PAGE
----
Trainwreck has a reversal of the male/female roles and was written by and stars the audacious standup. Will it be enough to convince rom-com sceptic Yosra Osman?
If you’ve ever seen Amy Schumer’s stand-up, you’ll know she is a fiercely funny woman. Her comedy is bold, if often outrageous, and delightfully feminist. She’s a refreshing tour-de-force, gleefully scornful of the media and its representation of women.
Schumer is the star, and writer, of new romantic comedy Trainwreck. Rom-coms often fill me with trepidation, mostly because they normally get the romance right, but the comedy is a let-down. I went into the cinema thinking eye-roll rom-coms need Amy Schumer, praying that she would turn against the tide in brutal, hilarious fashion.
“Joy of joys, we’re being allowed to see a woman having casual sex on screen without being scorned for it, like it’s the 21st century or something!”
Trainwreck’s plot brings a lot of promise. Schumer plays Amy (helpfully), a thirtysomething journalist who likes to drink a lot of alcohol, smoke the odd bit of weed and sleep with whoever she pleases. At the beginning of the film she’s told that ‘monogamy isn’t realistic’ by her father, so 20-odd years later she’s a promiscuous commitment-phobe, reluctant to sleep over at any guy’s house, let alone have a long-term relationship.
Joy of joys, we’re being allowed to see a woman having casual sex on screen without being scorned for it, like it’s the 21st century or something!
Amy then, however, meets Aaron Conners (Bill Hader), a sports physiotherapist who she’s sent to interview, despite hating sports. The two begin dating and things start to get serious. Will she change her carefree lifestyle and settle down?
It would be cruel of me to spoil the ending, but despite the male-female role-reversal, the plot is unfortunately a little cliché. Trainwreck could be shaved by at least 20 minutes, which might have helped it follow a more structured narrative. I also wish the traditional redemption of our female protagonist wasn’t so redemptive, especially when it was so great to see a film proudly flaunting that women have the right to be as sexually free as men.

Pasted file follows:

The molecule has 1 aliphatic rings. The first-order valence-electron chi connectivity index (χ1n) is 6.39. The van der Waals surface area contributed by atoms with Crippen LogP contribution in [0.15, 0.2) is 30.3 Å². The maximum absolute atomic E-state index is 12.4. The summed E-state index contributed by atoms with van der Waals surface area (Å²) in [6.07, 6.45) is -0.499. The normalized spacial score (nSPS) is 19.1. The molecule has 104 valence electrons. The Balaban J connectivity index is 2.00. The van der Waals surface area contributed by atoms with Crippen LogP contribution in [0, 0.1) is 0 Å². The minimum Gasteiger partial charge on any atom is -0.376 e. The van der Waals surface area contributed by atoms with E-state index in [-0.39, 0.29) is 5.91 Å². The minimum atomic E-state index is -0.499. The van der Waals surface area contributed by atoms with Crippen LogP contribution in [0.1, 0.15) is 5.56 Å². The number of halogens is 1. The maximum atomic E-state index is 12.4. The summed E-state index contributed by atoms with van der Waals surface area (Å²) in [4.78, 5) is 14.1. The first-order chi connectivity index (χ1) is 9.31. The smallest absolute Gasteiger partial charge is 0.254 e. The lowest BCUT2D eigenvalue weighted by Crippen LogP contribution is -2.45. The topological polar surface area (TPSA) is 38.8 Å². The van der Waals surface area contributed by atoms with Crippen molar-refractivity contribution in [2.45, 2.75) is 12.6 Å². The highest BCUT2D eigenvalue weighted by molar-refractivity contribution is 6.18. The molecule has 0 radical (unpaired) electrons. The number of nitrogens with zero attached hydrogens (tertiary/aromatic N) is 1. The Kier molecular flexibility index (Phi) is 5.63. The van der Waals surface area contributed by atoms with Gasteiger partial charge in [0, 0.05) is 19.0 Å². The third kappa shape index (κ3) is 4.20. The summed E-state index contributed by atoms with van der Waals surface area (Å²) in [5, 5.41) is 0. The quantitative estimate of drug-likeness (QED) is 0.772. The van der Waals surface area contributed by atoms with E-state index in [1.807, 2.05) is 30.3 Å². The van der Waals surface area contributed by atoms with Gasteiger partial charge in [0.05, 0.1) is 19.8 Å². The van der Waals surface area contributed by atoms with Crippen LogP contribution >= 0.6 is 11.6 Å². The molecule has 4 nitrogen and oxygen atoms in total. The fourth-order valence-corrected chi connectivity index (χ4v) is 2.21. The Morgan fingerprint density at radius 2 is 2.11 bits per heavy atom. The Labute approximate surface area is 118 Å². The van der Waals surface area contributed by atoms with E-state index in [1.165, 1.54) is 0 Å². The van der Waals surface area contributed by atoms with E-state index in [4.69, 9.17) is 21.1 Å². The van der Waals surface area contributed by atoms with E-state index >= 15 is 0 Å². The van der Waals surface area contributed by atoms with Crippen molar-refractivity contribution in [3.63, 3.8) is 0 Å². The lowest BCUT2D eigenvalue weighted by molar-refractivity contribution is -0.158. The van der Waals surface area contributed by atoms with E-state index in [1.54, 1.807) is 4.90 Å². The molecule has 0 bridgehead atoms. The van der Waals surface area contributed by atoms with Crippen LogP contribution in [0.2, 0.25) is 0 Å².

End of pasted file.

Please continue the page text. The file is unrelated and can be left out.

The film is also directed by Judd Apatow (Knocked Up, This is 40), which means that it’s funny, but there’s a little too much of the Apatow-style improvisation scenes – you know, those that dwell on the ‘ha-ha we’re so funny’ just a little bit more than necessary.
Despite this, Amy Schumer is the talent that saves the film from its loose structure and more formulaic rom-com moments. There are some really funny lines, and some laugh-out-loud scenes from both Schumer and the rest of the well-chosen cast. With bizarrely brilliant cameos from Daniel Radcliffe and Marisa Tomei, and a surprisingly comedic turn from Basketball player LeBron James, you won’t find yourself short of laughter. There’s also Tilda Swinton who’s somehow unrecognisable playing a callous, completely made-up glamorous magazine editor. Trust me, I didn’t realise it was her until a day after I saw the film.
Trainwreck proves that Amy Schumer can hold her own in Hollywood. She is audacious, foul-mouthed and hilarious. Part of me wishes the film pushed itself just that little more to the bold levels of her standup, but I’ll take Trainwreck over most rom-coms any day.2015 Views
Yosra Osman is a mid-twenties film fan and self-confessed daydreamer of dangerous proportions